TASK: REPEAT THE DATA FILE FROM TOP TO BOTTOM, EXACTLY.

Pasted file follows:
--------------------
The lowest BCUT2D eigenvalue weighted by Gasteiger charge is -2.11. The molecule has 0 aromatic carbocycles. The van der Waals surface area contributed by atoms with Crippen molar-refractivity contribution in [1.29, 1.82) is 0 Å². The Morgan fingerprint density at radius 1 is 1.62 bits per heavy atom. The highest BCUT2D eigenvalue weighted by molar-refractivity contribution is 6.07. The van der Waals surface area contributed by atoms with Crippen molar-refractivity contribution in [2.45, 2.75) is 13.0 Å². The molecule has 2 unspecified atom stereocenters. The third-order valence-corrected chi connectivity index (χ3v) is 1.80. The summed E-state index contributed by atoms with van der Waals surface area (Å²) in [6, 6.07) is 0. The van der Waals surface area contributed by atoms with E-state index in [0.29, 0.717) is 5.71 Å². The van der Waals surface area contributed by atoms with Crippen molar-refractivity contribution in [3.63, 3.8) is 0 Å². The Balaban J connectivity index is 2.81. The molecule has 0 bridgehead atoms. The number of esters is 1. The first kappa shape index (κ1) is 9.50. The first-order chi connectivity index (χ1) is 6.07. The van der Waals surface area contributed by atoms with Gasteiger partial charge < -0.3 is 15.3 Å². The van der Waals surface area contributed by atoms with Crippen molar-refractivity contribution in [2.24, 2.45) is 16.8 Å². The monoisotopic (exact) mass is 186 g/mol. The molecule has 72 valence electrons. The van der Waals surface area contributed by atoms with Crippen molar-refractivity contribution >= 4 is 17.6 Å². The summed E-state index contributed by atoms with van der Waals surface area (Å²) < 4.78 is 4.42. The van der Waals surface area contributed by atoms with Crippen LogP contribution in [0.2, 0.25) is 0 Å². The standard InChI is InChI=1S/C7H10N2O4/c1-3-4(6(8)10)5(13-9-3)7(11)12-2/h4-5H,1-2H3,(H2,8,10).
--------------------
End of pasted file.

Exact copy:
The lowest BCUT2D eigenvalue weighted by Gasteiger charge is -2.11. The molecule has 0 aromatic carbocycles. The van der Waals surface area contributed by atoms with Crippen molar-refractivity contribution in [1.29, 1.82) is 0 Å². The Morgan fingerprint density at radius 1 is 1.62 bits per heavy atom. The highest BCUT2D eigenvalue weighted by molar-refractivity contribution is 6.07. The van der Waals surface area contributed by atoms with Crippen molar-refractivity contribution in [2.45, 2.75) is 13.0 Å². The molecule has 2 unspecified atom stereocenters. The third-order valence-corrected chi connectivity index (χ3v) is 1.80. The summed E-state index contributed by atoms with van der Waals surface area (Å²) in [6, 6.07) is 0. The van der Waals surface area contributed by atoms with E-state index in [0.29, 0.717) is 5.71 Å². The van der Waals surface area contributed by atoms with Crippen molar-refractivity contribution in [3.63, 3.8) is 0 Å². The Balaban J connectivity index is 2.81. The molecule has 0 bridgehead atoms. The number of esters is 1. The first kappa shape index (κ1) is 9.50. The first-order chi connectivity index (χ1) is 6.07. The van der Waals surface area contributed by atoms with Gasteiger partial charge < -0.3 is 15.3 Å². The van der Waals surface area contributed by atoms with Crippen molar-refractivity contribution in [2.24, 2.45) is 16.8 Å². The monoisotopic (exact) mass is 186 g/mol. The molecule has 72 valence electrons. The van der Waals surface area contributed by atoms with Crippen molar-refractivity contribution >= 4 is 17.6 Å². The summed E-state index contributed by atoms with van der Waals surface area (Å²) < 4.78 is 4.42. The van der Waals surface area contributed by atoms with Crippen LogP contribution in [0.2, 0.25) is 0 Å². The standard InChI is InChI=1S/C7H10N2O4/c1-3-4(6(8)10)5(13-9-3)7(11)12-2/h4-5H,1-2H3,(H2,8,10).